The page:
Australian SKA Project Director's Update

November 2017

There’s always a great deal of activity around the international SKA Organisation Board meetings, and the recent one in Bologna, Italy, on 8-9 November was no different. The consultation process within Australia prior to a meeting of the international SKA Board generally begins with a meeting of the Science Advisory Committee (SAC) of the Australian-New Zealand SKA Coordination Committee (ANZSCC) to seek advice from the science community. The Chair of the SAC then reports the outcomes at a meeting of the ANZSCC itself, which includes representatives from the Australian, New Zealand and Western Australian Governments, CSIRO, and ICRAR, as well as a range of expert members.

The SKA Board meeting was led by new Chair, Dr Catherine Cesarsky, following her recent appointment to the Board. Although Dr Cesarsky is new to the project, her distinguished background in astronomy governance provides a very useful perspective to the deliberations and governance of the Board.

Over the two days of the meeting, the Board discussed several issues including further development of the operational plan for the telescopes and planning to bridge from pre-construction to construction. The operational plan is a significant priority for the Board, including further examination of the proposed operations costs for the project. The Board moved to establish an external review panel to assist the SKA Office in benchmarking its model for operations.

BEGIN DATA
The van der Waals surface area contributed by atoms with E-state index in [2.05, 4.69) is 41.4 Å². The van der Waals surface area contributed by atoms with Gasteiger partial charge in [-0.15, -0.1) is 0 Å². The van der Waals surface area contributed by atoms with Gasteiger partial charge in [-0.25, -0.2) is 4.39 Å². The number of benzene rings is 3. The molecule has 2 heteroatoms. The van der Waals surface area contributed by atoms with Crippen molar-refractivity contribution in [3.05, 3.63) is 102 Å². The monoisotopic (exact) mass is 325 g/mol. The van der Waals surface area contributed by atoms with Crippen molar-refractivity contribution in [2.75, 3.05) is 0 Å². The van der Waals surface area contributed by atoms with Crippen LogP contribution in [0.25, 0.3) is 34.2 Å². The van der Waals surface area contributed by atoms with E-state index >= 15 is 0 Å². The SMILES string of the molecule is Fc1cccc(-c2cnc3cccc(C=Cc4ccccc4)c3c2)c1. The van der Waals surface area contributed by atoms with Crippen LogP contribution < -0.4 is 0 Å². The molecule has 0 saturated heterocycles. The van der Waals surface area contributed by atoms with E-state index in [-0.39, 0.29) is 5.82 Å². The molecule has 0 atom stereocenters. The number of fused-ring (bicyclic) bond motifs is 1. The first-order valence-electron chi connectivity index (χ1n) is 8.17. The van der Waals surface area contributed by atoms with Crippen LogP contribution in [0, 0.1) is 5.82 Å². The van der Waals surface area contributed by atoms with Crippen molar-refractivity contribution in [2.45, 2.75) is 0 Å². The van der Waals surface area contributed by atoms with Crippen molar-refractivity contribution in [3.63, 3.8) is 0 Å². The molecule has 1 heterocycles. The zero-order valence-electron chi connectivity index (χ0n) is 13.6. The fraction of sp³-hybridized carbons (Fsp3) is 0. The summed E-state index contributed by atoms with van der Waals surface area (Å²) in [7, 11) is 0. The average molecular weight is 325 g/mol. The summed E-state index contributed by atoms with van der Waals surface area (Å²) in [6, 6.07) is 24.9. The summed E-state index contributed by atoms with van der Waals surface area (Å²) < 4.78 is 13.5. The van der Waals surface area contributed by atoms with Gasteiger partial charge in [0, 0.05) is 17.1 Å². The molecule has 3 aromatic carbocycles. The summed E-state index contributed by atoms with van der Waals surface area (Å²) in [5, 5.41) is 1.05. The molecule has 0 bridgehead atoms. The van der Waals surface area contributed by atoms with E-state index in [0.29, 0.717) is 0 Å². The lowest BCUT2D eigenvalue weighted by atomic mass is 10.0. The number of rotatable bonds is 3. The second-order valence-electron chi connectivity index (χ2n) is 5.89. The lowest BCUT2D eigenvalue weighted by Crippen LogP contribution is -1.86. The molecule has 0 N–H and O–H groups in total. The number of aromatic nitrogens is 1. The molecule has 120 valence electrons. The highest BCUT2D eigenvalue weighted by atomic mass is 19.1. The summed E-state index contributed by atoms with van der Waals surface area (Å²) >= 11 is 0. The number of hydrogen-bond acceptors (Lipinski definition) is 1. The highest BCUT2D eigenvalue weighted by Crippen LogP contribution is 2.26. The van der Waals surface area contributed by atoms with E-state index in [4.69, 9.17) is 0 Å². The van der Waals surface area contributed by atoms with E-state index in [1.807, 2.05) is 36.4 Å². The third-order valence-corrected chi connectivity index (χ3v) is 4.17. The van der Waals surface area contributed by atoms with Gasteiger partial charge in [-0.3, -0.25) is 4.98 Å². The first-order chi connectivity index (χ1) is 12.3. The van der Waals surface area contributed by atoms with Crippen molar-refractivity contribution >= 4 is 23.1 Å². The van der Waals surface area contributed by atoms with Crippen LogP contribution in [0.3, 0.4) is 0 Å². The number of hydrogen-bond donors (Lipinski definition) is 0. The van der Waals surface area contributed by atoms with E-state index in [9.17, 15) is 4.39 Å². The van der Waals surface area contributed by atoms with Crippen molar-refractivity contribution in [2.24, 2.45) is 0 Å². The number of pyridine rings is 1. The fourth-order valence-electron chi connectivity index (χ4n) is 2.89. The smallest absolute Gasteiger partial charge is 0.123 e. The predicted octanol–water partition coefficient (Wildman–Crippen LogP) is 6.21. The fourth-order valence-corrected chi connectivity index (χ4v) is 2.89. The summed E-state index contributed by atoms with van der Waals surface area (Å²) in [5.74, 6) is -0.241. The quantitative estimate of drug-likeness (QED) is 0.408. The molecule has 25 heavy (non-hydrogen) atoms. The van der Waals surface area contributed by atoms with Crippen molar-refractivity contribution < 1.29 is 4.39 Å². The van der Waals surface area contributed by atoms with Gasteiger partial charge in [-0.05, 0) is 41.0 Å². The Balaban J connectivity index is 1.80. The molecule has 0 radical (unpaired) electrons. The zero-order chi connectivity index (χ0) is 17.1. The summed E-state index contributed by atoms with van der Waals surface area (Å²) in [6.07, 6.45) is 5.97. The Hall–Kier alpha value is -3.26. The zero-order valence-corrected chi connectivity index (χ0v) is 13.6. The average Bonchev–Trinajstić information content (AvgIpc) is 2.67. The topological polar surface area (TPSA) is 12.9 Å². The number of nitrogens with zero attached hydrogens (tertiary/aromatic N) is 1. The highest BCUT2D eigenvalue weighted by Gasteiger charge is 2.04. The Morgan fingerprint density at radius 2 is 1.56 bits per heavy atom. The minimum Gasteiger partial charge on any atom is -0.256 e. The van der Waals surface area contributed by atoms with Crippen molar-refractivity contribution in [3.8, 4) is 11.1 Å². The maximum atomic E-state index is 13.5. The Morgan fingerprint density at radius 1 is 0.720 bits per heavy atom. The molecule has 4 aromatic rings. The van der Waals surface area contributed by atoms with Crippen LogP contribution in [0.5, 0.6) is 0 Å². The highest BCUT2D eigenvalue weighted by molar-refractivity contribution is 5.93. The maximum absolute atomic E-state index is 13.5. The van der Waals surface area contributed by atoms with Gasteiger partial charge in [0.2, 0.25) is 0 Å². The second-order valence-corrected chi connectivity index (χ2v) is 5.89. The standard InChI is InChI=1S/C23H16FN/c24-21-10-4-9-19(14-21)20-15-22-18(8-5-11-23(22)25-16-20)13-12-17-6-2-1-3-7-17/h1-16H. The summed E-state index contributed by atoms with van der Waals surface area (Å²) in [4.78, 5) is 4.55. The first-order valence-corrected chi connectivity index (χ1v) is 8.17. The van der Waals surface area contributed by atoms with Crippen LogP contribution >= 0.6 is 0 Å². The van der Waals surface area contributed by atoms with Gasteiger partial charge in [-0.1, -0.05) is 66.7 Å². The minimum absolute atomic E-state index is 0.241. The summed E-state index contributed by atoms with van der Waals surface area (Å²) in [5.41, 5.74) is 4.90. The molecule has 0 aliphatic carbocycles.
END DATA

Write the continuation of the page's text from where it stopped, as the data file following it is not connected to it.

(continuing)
The Board was also supportive of the SKA Organisation’s proposal for bridging from pre-construction to construction, or in more concrete terms, moving from the design to the construction phase. The SKA Office will be presenting detailed plans at the next Board meeting in April 2018 on these and other issues and I look forward to updating you on those developments.

Other good news from the meeting is that Spain has now indicated its intention to apply for membership of the SKA Organisation in coming months, initially as an associate member but with a view to full membership.

In other news, it was a great privilege to be at Wooleen Station in the Mid West on 19 October to witness the formal recognition of the Wajarri Yamaji’s claim over their country, which includes the future site of Australia’s SKA Low antennas. Over 300 people attended the ceremony, and we were treated to moving performances by Traditional Owners as part of the celebrations. I’d like to congratulate the Wajarri people on this excellent outcome. 

Last month the design of the synchronisation systems for both SKA Low and SKA Mid were selected by the SKA Organisation. The SKA Low system was designed by Tsinghua University in Beijing, and the Perth-based International Centre for Radio Astronomy Research (ICRAR) has been successful in developing the system chosen for SKA Mid. ICRAR researchers designed the optical fibre-based synchronisation system to achieve a precision level greater than five parts in a trillion. Congratulations to everyone involved in this achievement.

Since my last Director’s Update we had an eventful week at the International Astronautical Congress (IAC) in Adelaide, from 25-29 September. The SKA and its Australian-based precursor telescopes were showcased throughout the IAC, at the Australian Government and CSIRO booths and in a number of technical presentations. The Australian SKA Office also organised a panel of highly-regarded Australian Astronomers, chaired by the well-known astrophysicist Alan Duffy.

Shared Sky is back on Australian shores, launched in mid-September to coincide with the IAC. This collaborative exhibition features art by indigenous and local artists from Australia and South Africa in the areas around the SKA telescope sites. If you’re in Adelaide, I highly recommend taking the opportunity to visit Shared Sky at the South Australia Museum, where it will be on display until early 2018.

 

 

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